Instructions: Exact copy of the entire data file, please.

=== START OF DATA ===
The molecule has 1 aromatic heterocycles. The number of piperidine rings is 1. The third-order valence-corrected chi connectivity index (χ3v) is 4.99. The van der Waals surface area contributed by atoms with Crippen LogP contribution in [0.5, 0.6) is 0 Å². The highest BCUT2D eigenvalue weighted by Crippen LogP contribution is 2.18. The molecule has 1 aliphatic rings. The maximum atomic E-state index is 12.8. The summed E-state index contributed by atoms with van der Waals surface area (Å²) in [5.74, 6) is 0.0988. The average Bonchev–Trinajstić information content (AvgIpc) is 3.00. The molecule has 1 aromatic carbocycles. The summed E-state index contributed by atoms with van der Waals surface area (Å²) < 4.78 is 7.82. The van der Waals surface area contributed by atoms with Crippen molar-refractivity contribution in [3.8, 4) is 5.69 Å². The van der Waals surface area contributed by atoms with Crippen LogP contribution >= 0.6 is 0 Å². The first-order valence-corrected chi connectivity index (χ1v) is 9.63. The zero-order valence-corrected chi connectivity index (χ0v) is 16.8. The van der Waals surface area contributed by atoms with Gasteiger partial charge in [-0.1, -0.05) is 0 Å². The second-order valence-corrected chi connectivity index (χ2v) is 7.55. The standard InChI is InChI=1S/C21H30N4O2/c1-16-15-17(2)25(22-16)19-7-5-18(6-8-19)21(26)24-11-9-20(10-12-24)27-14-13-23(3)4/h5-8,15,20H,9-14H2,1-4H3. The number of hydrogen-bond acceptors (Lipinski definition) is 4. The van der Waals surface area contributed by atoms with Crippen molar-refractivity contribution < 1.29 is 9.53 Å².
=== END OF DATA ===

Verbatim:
The molecule has 1 aromatic heterocycles. The number of piperidine rings is 1. The third-order valence-corrected chi connectivity index (χ3v) is 4.99. The van der Waals surface area contributed by atoms with Crippen LogP contribution in [0.5, 0.6) is 0 Å². The highest BCUT2D eigenvalue weighted by Crippen LogP contribution is 2.18. The molecule has 1 aliphatic rings. The maximum atomic E-state index is 12.8. The summed E-state index contributed by atoms with van der Waals surface area (Å²) in [5.74, 6) is 0.0988. The average Bonchev–Trinajstić information content (AvgIpc) is 3.00. The molecule has 1 aromatic carbocycles. The summed E-state index contributed by atoms with van der Waals surface area (Å²) < 4.78 is 7.82. The van der Waals surface area contributed by atoms with Crippen molar-refractivity contribution in [3.8, 4) is 5.69 Å². The van der Waals surface area contributed by atoms with Crippen LogP contribution >= 0.6 is 0 Å². The first-order valence-corrected chi connectivity index (χ1v) is 9.63. The zero-order valence-corrected chi connectivity index (χ0v) is 16.8. The van der Waals surface area contributed by atoms with Gasteiger partial charge in [-0.1, -0.05) is 0 Å². The second-order valence-corrected chi connectivity index (χ2v) is 7.55. The standard InChI is InChI=1S/C21H30N4O2/c1-16-15-17(2)25(22-16)19-7-5-18(6-8-19)21(26)24-11-9-20(10-12-24)27-14-13-23(3)4/h5-8,15,20H,9-14H2,1-4H3. The number of hydrogen-bond acceptors (Lipinski definition) is 4. The van der Waals surface area contributed by atoms with Crippen molar-refractivity contribution < 1.29 is 9.53 Å².